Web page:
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Rustbelt Radio for December 07, 2009
by Pittsburgh Indymedia: Rustbelt Radio Collecti Tuesday, Dec. 08, 2009 at 3:34 AM (email address validated)

On today's show... Corporate Funded Cyber Security Research at Carnegie Mellon University, The Efforts to Save Braddock Hospital, An Emergency Rally Against War Escalation in Afghanistan, Coverage of the Honduran Elections, And more in our local and global headlines

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Rustbelt Radio for December 7, 2009

[1:00] Intro

Welcome to this week's edition of Rustbelt Radio, the Pittsburgh Independent Media Center's weekly review of the news from the grassroots, news overlooked by the corporate media.

On today's show...

Rustbelt Radio is broadcast live from WRCT studios every other Monday at 6 PM on 88.3 FM in Pittsburgh, and the program airs again on WRCT every Tuesday morning at 9AM.

We can also be heard weekly on the following stations:

We're also available on the internet, both on WRCT's live webstream at W-R-C-T dot ORG and for download, stream or podcast from our website at radio dot I-N-D-Y-P-G-H dot org.

We turn now to local stories.


Local News

[5:00] Emergency Rally Against War Escalation in Afghanistan

On Wednesday, December 2nd, 2009, an Emergency Protest was held at the Schenley Plaza in Pittsburgh, PA as a response to President Obama's speech announcing plans for escalating the US occupation in Afghanistan. Obama pledged to send an additional 30,000 U.S. troops to Afghanistan in addition to the 17,000 that have already been deployed earlier this year. The demonstration co-sponsored by the Thomas Merton Center Anti-War Committee, Pitt Students for a Democratic Society, Code Pink, Women's International League for Peace& Freedom, Iraq Vets Against the War, and others brought together a large crowd of people to voice their concerns about the latest troop increase. Rustbelt Radio was there to bring you some of the voices from the rally.

Those were some of the voices protesting the war escalation in Afghanistan at a rally held in Schenley Plaza on December 2nd.

[7:00] Save Braddock Hospital

In Pittsburgh's first snow of the year, Homestead's Historic Steel Valley Christmas Parade drew 108 businesses and organizations, from Steel Valley Girl Scout Troop 54204 and Homestead District Lions Club, to Greg the Can Man, and 3 times as many residents on a march down 8th Ave in Homestead this past December 5th. Save Our Community Hospitals, an organization formed November 9, 2009 after University of Pittsburgh Medical Center (UPMC) announced the January closing of its Braddock facility was invited to walk in the parade by Parade Organizer, Denise Kelly on behalf of Betty Esper, Mayor of Homestead, Ray Bodnar, Mayor of Munhall and John Dindak, Mayor of West Homestead,. Save Our Community Hospitals, or S.O.C.H. (Sotch), passed out candy to children and a fact sheet for adults while wishing the Homestead community a healthy new year. The action is a continuation of rallies and public appearances launched during regular Monday night planning meetings at the Immanuel Lutheran Church across from UPMC Braddock. Residents and observers of the Steel Valley Christmas Parade expressed disbelief that UPMC Braddock decision was based on a loss of profit.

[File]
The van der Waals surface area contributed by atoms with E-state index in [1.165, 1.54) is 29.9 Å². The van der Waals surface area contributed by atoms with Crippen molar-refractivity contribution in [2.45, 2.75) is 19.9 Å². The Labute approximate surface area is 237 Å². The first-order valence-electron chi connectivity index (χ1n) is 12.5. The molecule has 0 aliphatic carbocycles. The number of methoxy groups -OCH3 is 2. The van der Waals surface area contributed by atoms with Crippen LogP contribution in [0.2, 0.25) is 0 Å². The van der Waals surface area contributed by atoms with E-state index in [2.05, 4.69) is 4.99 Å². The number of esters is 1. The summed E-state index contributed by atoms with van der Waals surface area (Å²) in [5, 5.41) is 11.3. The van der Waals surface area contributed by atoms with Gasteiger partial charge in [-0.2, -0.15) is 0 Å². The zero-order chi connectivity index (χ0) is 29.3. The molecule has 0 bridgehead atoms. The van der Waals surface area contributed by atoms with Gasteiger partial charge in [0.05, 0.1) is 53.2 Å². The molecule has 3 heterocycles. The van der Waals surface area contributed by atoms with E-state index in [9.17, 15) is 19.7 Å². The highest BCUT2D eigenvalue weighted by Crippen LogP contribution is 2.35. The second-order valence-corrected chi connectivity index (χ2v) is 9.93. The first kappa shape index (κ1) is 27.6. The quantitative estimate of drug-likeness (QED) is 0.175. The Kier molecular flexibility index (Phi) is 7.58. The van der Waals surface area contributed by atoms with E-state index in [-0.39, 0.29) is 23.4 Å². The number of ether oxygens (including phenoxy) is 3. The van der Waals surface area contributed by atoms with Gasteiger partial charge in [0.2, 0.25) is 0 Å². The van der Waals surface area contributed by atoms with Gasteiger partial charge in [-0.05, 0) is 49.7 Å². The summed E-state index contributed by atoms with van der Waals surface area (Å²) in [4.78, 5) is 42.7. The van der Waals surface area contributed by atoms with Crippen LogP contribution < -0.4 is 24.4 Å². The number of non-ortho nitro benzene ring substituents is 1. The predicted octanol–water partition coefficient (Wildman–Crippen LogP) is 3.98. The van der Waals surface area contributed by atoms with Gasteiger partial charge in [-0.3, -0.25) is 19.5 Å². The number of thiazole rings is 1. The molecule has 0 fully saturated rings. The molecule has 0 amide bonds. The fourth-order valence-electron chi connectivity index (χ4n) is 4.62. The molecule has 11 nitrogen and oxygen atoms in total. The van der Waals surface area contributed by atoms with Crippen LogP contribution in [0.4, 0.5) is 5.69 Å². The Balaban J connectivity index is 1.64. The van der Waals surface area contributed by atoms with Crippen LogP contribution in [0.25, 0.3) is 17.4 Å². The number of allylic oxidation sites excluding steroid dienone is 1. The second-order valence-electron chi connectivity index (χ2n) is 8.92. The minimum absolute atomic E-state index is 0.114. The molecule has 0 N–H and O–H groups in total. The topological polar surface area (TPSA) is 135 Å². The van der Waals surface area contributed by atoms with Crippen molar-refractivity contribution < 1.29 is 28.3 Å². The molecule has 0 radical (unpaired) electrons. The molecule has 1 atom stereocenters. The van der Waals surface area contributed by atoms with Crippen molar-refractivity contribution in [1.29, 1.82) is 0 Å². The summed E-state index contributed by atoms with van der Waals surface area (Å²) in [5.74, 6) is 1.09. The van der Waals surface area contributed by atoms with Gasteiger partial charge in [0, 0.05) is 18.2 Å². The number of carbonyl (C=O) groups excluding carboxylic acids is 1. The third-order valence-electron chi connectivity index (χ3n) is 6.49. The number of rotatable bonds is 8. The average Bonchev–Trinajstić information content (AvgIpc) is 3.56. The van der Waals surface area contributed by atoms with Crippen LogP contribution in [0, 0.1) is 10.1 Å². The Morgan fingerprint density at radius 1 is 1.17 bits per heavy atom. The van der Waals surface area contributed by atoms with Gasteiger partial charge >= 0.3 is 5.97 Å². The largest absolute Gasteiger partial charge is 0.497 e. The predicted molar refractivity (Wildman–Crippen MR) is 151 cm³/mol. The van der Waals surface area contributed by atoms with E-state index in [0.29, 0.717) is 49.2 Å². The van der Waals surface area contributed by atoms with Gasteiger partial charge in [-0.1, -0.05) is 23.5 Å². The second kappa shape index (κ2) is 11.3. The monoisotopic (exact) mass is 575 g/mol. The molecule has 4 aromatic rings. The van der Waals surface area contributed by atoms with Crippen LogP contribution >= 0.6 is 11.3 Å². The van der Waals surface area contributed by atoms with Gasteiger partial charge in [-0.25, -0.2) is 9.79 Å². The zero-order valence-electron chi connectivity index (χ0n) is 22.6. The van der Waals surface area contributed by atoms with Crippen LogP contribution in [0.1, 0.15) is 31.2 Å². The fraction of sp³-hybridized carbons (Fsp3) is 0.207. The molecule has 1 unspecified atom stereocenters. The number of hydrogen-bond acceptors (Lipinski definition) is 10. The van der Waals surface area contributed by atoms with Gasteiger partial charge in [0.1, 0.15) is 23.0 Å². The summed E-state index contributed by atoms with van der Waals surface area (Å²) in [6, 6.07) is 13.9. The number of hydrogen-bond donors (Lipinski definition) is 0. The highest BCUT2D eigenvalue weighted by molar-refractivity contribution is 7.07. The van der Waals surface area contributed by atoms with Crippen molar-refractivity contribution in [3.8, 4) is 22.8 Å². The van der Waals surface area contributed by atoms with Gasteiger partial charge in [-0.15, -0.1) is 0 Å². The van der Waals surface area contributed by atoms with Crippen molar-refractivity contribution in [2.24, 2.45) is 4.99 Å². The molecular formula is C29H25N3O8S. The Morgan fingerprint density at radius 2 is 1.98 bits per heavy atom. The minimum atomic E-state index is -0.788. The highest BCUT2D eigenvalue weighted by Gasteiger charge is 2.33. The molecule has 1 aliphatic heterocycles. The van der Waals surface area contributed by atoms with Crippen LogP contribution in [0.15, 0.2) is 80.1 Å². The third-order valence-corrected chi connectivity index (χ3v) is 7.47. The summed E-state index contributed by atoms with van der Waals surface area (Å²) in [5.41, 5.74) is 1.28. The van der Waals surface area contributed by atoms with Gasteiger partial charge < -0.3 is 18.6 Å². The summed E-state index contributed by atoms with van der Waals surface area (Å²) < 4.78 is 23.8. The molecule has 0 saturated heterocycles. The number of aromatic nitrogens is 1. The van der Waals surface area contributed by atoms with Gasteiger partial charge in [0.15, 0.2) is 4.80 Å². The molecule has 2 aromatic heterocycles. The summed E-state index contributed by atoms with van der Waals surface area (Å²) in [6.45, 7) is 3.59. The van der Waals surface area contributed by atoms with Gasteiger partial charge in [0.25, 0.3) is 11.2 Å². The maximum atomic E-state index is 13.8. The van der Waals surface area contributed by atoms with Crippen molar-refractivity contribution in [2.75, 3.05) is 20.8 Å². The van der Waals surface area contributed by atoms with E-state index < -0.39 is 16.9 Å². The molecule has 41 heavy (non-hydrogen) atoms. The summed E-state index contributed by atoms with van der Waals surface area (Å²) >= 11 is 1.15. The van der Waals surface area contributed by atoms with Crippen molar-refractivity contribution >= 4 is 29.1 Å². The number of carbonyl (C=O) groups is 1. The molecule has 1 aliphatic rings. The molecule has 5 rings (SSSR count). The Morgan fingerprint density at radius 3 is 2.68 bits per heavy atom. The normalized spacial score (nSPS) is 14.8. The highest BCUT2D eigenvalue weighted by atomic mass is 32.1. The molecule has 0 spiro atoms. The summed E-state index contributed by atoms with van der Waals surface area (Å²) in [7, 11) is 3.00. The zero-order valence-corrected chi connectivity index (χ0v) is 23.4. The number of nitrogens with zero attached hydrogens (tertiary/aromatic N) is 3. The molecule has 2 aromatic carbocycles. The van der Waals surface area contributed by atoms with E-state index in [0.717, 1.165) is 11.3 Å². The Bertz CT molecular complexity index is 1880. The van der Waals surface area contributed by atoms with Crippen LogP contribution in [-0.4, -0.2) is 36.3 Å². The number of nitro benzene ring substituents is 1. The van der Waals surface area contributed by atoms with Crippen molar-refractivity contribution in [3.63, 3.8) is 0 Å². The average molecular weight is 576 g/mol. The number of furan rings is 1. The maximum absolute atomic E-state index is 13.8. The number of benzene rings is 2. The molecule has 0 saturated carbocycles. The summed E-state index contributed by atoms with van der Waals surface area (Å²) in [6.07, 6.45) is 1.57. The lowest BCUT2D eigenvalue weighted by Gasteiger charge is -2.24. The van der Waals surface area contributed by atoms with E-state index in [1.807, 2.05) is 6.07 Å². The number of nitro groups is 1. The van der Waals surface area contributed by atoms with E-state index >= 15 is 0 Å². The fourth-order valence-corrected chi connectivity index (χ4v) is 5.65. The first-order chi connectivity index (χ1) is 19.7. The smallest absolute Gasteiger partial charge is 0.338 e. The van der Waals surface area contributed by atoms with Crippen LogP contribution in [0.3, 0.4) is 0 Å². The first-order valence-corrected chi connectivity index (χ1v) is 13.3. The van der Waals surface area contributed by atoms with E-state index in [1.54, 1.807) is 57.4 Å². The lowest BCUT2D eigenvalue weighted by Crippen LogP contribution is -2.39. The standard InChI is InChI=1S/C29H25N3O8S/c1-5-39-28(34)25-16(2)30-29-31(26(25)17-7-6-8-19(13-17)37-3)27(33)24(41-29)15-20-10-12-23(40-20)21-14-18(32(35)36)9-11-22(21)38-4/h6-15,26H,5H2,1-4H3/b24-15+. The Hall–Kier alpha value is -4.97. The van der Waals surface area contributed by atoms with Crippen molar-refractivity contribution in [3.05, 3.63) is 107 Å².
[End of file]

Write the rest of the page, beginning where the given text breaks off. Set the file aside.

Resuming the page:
A UPMC employee raises issues of accountability for the money that went into the UPMC system:

David Hughes of both Citizen Power and the Coalition for Single Payer, describes a truly publicly accountable hospital and outlines resident concerns:

Residents were supportive of Save Our Community Hospitals' presence in the parade and explained how UPMC's closing will negatively impact them:

Pat Morgan represents SOCH in the Heritage Health Working Group, a committee facilitated by Allegheny County Executive Dan Onorato to lobby UPMC against closing, and to create a contingency plan should the hospital close. Morgan passed out fliers at the parade and spoke with residents:

The following is quoted directly from the flier and website

"[The] PA health department reports on hospital utilization show that UPMC Braddock's occupancy rate in 2007-08 was 72.4 percent, higher than six other Allegheny County hospitals, including UPMC Mercy, West Penn, Heritage Valley in Sewickley and Ohio Valley…. UPMC management did not include in UPMC Braddock's utilization calculations behavioral health beds used for the drug and alcohol, sober living and detoxification programs. UPMC President and CEO Jeffrey Romoff received $4,448,181.00 in compensation and $72,367.00 in contributions to his employee benefit plan in 2008. UPMC is building a similar-sized hospital in Monroeville, an affluent community northeast of Braddock. Monroeville already has a modern hospital that is part of the West Penn Allegheny Health System, UPMC's competition in the area. On November 12, 2009 WPAH offered to collaborate with UPMC in Monroeville, so this new building project could be avoided."

Hughes told Rustbelt Radio that besides using his pulpit to talk about how UPMC's practice could hurt the region, Allegheny County Executive and Gubernatorial Candidate Dan Onorato could help Save Our Community Hospitals in two ways: